There’s more to it than just omega-3s: the 4 main benefits of a pescatarian diet

A pescatarian diet is a relatively flexible diet that usually includes all foods except meat and poultry. Many pescatarians choose fish and seafood as their main source of protein, although this can also be interpreted as a vegetarian diet that includes fish. Those following the diet for its health benefits may favor nutrient-dense plant foods and fish rich in omega-3 fatty acids.

The word pescatarian itself is a combination of the Latin words for fish, pisces, and the English word vegetarian. The diet only emerged in the 1990s and is thought to have originated in ethical vegetarianism in the 19th century. During this time, the Vegetarian Society of the United Kingdom began to allow people who ate fish but not other meat to become members.

A pescatarian diet is now a popular choice for people who want to support their health and the environment without going vegan or completely vegetarian.

A pescatarian diet promotes health in part by reducing the amount of saturated fat you consume. Meat and poultry are common sources of saturated fat in the diet, which can raise cholesterol levels and increase the risk of heart disease. Eliminating these sources of protein from the diet can help reduce this risk and promote heart health.

Eating more fish with a pescatarian diet can also increase your intake of omega-3 fatty acids, which help reduce inflammation in the body. Most Americans do not eat as much fish or fiber as recommended by the Dietary Guidelines for Americans. Because a pescatarian diet focuses on plant foods and fish, it may be easier to meet the Dietary Guidelines recommendations.

Environmentally, meat production is a major contributor to global warming, so reducing meat consumption can also have environmental benefits.

When you follow a pescatarian diet, you can eat everything except meat and poultry. It can also be considered a vegetarian diet plus seafood and fish. However, some pescatarians may choose not to eat eggs or dairy products.

Pescatarians do not necessarily eat fish every day; I can only eat fish a few times a week. The rest of their meals can focus on plant-based foods, similar to the Mediterranean diet. Just like vegetarians, pescatarians can also get protein from beans, nuts, tofu, and seeds.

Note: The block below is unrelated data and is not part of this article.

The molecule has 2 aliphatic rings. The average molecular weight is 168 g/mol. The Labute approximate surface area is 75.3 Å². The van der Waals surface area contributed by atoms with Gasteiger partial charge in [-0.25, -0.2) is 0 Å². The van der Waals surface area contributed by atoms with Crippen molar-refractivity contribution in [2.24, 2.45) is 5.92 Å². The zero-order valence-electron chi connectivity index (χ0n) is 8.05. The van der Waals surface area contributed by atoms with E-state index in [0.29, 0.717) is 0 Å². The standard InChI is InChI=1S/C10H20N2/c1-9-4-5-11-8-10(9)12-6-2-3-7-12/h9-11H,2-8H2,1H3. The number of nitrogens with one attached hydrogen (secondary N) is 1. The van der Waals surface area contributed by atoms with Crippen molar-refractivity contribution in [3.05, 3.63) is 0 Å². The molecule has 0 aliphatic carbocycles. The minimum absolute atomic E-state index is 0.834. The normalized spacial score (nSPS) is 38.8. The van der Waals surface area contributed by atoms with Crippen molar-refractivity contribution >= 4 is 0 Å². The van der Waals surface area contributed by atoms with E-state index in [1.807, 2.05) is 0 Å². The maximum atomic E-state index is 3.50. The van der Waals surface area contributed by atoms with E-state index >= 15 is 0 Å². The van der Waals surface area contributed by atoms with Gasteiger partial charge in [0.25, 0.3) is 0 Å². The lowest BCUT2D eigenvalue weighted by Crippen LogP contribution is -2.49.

The pescatarian diet does not include specific rules regarding macronutrients. However, most people will need the following breakdown of macronutrients to maintain overall health:

  • Carbohydrates: 4565% of calories
  • fats: 2035% of calories
  • Protein: 1035% of calories

The pescatarian diet is a fairly flexible diet. You can eat all foods except meat and poultry, so you have many options to meet your needs in each food group. Here are some specific foods that focus on nutrition:

  • Protein: Fish, seafood, beans, tofu, nuts, eggs (optional)
  • vegetables: Everything is allowed including broccoli, bell peppers, carrots, asparagus, etc.
  • fruit: Everything is allowed including bananas, apples, pears, berries, etc.
  • Carbohydrates: Everything is allowed including rice, pasta, bread, tortillas, etc.
  • Dairy: Milk (optional), yogurt (optional), cheese (optional)
  • fats: Nuts, seeds, avocado, oil, butter (optional)

The only foods that are not allowed in a pescatarian diet are meat and poultry. However, if meat makes up a large portion of your current protein intake, it can be a big shift. On a pescatarian diet, you cannot eat foods such as:

  • Beef
  • Turkey
  • Chicken
  • Pork
  • Share the meat
  • Sausage
  • Bacon

Some pescatarians may also choose not to eat dairy products and eggs.

Animal foods are high in saturated fat, which can raise cholesterol and increase the risk of developing heart disease.

In addition, the livestock industry is estimated to be responsible for 1218% of greenhouse gas emissions, so reducing livestock consumption can also help the environment.

There are many variations of meals that fit within the confines of a pescatarian diet, and you can usually choose the foods you eat based on your personal preferences. Here is an example of what a day of eating on a pescatarian diet might look like:

  • the breakfast: Oatmeal with peanut butter, berries and chia seeds
  • lunch: Tuna salad sandwich with lettuce, tomato and onion, served with pita chips and hummus
  • a snack: Mixed nuts with dried fruit
  • dinner: Salmon with couscous and roasted asparagus

Cutting out meat and poultry in favor of fish can improve your heart health along with several other benefits. Eating more fish and plant-based foods can also increase your intake of fiber, phytonutrients, and omega-3 fatty acids, all of which promote health.